O’Malley places top aides in new pay grade

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ANNAPOLIS — Gov. Martin O’Malley created a new pay grade for top members of his administration, including Public Service Commission Chairman Steven B. Larsen, according to documents obtained by The Washington Times.

The discovery follows recent findings that Mr. O’Malley, a Democrat, gave more than $600,000 in pay raises to 47 of his top aides, even as state workers face potential cuts in pay raises.

Under the new pay grade, EX91, Mr. O’Malley will pay four employees as much as $235,000.

The previous cap for high-ranking employees of a Maryland governor was $159,632, but governors frequently exceeded the figure.

“The creation of the new scale allows for more transparent and open reporting,” O’Malley spokesman Rick Abbruzzese said yesterday.

The new grade increases the cap for state employees paid under Maryland’s executive pay plan, including top aides to the governor, the comptroller and the attorney general.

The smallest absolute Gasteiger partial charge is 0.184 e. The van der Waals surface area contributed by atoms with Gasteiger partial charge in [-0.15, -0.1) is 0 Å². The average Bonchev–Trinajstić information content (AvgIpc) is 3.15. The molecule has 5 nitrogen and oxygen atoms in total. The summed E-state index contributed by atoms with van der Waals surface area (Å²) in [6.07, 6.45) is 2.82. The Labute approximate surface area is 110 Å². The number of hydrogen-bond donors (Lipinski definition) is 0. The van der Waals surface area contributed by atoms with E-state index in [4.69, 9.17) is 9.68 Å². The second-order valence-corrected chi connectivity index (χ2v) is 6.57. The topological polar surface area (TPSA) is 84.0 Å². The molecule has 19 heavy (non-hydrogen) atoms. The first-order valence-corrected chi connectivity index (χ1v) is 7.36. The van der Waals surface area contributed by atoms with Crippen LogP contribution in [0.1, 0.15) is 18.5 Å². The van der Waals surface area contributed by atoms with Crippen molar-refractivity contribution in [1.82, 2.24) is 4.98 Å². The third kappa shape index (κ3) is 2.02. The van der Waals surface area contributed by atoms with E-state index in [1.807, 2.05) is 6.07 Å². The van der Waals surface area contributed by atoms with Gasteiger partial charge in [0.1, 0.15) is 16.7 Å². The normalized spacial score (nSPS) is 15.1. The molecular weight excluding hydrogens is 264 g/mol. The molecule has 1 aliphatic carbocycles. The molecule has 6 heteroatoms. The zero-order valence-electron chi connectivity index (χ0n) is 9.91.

Three of the four jobs already exceeded the executive plan cap. The fourth job, the PSC chairman position, was added to the plan, allowing whoever fills the job to earn regular pay increases along with the rest of those in the executive pay plan.

Mr. Larsen, whom Mr. O’Malley hand-picked to run the commission, is now slated to earn $188,700 annually. He previously earned $118,280.

The job was previously in the same category as the governor, lieutenant governor, comptroller, and other high-ranking state officials. The category does not guarantee pay-grade or cost-of-living increases.

Mr. Larsen, who presided over a 72 percent increase in Baltimore Gas & Electric Company customer rates, will now be entitled to regular cost-of-living pay raises and merit-pay raises.

The executive pay plan was created by Gov. William Donald Schaefer, a Democrat, to improve pay for top officials.

Changes in the pay plan — including pay raises, reclassifications or the creation of new jobs — had to be approved by the Board of Public Works until 2000, when Gov. Parris N. Glendening pushed legislation removing that requirement, on the grounds that it was hard to maintain talent when they were routinely scrutinized.

Mr. Glendening, a Democrat, replaced the board scrutiny with a regular reporting requirement.

However, Mr. O’Malley’s budget secretary, T. Eloise Foster, testified in favor of a bill last month that would have stripped that reporting requirement from state law.

Salaries and pay for state workers have become increasingly contentious topics as lawmakers wrestle with a new budget deficit, expected to result in $330 million to $570 million in budget cuts.

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